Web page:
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Mulvaney-Stanak Introduces Tax Amendment to Support Unemployed Vermonters

Rep. Emma Mulvaney-Stanak introduced an amendment to H.738, a miscellaneous tax bill on March 23, 2022. The amendment was ruled not germane to the underlying bill for which Rep. Mulvaney-Stanak attempted to appeal to allow the body to debate the merits of the policy idea. However, she was overruled. Read the text of her amendment below and/or watch the footage of the amendment report.

Remarks by Rep. Emma Mulvaney-Stanak on March 23, 2022 on the House of Representatives floor.

You may find this amendment on page 1907 of today’s calendar.

This amendment proposes to replicate the tax policy the legislature approved within H.315 (Act 9) in 2021. This amendment will exempt the first $10,200 of income from unemployment compensation received in 2021 by individuals with adjusted gross income of less than $150K. This amendment also replicates language from Act 9 (2021) to define household income pursuant to 32 VSA § 6061(4)(A) and (5) to include all unemployment compensation (taxable and non-taxable) received by the taxpayer in 2021.

In 2021, the federal government extended pandemic unemployment assistance programs until September 2021 and late in the same year, exempted the first $10,200 received from unemployment compensation from 2020 federal income tax. Vermont followed suit in H.315 (Act 9) to link our 2020 state income tax policy with this federal income tax exemption. These policies were in response to the needs of many working people who experienced prolonged unemployment due to pandemic-related economic shutdowns in 2020 and into 2021.

The Vermont legislature took an additional step in 2021 with the passage of S.62 (Act 51). S.62 provided $400M in unemployment insurance tax relief to employers and increased unemployment compensation for claimants by $25 a week once the federal pandemic unemployment assistance programs ended last fall. These set of policies recognized the need to support employers and workers on the long journey of economic recovery from this pandemic.

Unfortunately, the $25/week unemployment compensation increase approved in S.62 was not implemented in 2021 due to a USDOL ruling. As a reminder, a Vermonter receives on average about $330/week on state unemployment. While I hope this body finds a remedy to solve the stalled $25/week compensation issue before the biennium is over, we have not yet made this fix. As a result, unemployed workers have seen nothing from our work in S.62.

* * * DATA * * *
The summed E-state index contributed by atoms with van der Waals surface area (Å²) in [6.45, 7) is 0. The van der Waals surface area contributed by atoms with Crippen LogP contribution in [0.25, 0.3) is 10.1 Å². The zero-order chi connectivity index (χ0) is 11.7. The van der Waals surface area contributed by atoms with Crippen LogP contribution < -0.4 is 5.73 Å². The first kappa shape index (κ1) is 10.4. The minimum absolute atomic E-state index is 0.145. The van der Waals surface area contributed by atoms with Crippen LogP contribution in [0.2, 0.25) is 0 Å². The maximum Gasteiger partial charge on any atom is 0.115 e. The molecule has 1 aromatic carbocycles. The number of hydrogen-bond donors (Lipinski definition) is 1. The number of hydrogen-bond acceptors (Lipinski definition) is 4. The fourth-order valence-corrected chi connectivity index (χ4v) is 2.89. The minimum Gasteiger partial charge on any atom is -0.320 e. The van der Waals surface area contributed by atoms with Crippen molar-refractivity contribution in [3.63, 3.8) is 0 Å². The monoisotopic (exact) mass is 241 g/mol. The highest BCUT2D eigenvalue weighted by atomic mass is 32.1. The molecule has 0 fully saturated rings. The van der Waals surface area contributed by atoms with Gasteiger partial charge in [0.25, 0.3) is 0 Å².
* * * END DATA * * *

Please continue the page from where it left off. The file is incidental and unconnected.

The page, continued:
This amendment is an opportunity to strategically target investment in Vermonters who still need our support. Pandemic economic recovery is slow for many working people. Many people saw a significant drop in income when federal pandemic unemployment assistance programs ended in September 2021 and again when the advance payments of the 2021 child care tax credits ended in December 2021.

Tax season is a challenging time for many Vermonters who struggle to come up with the money necessary to pay state and federal taxes while also making ends meet. We have an opportunity to offer relief to some of taxpayers who spent a portion of 2021 navigating unemployment while trying to return to the workforce.

Vermont would join 4 other states who recently exempted unemployment compensation from state income tax for the 2021 tax year. These states include: Delaware, Arkansas, Maryland, and Massachusetts. Minnesota is also considering a bill. These states join 6 other states who already exempt unemployment compensation from state income tax prior to the pandemic. A member of this body called the unemployment state income tax exemption we adopted in 2021 a “must pass” piece of policy. I ask this body what has significantly changed for working people in 2021 that would make the investment contained in this amendment unnecessary? We have an opportunity in this amendment to make a small, but strategic investment to support working people’s economic well being. I ask for your support.

Thank you.

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